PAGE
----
To allow these stories to breathe, talking heads dominate, shot in a large room in Digital Media Rental’s building on Soho’s Berners Street and the Escargot restaurant just down the road in Greek Street.

But to really come alive, the film needed music and archive. Robinson agreed the use of songs from his latest album, with extra string arrangements, to score the film, but his iconic 1970s anthem Glad To Be Gay commanded a sync fee beyond the film’s budget.

Salvation came when Kinks frontman Ray Davies, whose company owns the rights, agreed to allow it to be used on the same terms as Robinson’s record company BMG.

It was less plain sailing with David Hockney. After being interviewed for the doc, the artist agreed to provide stills of three of his pictures and told his administration company to send through a contract at negligible cost.

“Unfortunately, the contract was one the admin company used for lending pictures to galleries,” recalls Napier-Bell. “It simply didn’t make sense in terms of a film production.

“Our film investment company couldn’t accept the wording as it stood, and Hockney’s American lawyers were not prepared to rewrite it – or, at least, not for the nominal fee we would be paying for the pictures.”

This left the producers with what he describes as “an absurd impasse”.

David Hockney

David Hockney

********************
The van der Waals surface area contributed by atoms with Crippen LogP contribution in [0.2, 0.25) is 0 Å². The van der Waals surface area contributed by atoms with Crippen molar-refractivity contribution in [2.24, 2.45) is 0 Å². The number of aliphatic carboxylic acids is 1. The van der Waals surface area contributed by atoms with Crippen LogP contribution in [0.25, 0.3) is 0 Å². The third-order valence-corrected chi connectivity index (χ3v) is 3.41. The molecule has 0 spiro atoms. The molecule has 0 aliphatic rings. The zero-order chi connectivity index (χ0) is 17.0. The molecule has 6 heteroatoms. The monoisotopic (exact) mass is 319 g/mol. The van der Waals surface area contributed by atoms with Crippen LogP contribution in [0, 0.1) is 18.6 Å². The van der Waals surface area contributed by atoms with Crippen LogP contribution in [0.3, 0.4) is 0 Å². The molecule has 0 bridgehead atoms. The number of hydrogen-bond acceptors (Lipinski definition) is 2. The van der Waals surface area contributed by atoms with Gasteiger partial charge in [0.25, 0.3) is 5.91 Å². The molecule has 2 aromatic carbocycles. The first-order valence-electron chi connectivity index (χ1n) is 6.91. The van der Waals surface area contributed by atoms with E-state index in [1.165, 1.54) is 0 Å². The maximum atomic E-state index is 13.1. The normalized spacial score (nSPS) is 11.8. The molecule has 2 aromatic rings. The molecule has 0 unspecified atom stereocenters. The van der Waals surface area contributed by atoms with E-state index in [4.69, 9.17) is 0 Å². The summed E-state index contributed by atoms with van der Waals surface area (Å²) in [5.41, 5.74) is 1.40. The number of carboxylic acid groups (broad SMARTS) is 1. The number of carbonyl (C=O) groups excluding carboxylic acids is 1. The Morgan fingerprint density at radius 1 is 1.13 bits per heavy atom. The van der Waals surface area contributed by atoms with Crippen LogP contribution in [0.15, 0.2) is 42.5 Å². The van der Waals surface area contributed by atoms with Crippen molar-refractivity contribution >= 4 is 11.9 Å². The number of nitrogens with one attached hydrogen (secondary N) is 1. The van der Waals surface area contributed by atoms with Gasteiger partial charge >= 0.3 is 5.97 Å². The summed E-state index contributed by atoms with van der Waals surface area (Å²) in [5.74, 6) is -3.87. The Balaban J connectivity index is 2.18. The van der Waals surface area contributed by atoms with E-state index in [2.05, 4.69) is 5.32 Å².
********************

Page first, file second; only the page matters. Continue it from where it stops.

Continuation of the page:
“The admin company didn’t have a contract for film usage, and when we sent them one it needed clearing by their US lawyers, which would cost 10 times what we were paying for the use of the pictures. Both sides wanted to co-operate, but were unable to do so without a hefty lawyer’s bill.”

Viewers won’t be seeing Hockney’s pictures in the film. “But he still gave us a lovely interview,” smiles Napier-Bell.

The director was also confronted with a hefty library charge for the use of two seconds of newsreel material of Sir John Wolfenden, propounding on his famous report, which laid the foundation for the change of law.

“The film budget was closed, the film was meant to be finished, but I just couldn’t bear not to see those two shots in the film,” he says.

“It was hand in pocket time and I paid it myself; not the only thing, I admit, that I had to fund in the making of the film. But it was that sort of project: a professional piece of work, but a labour of love too.”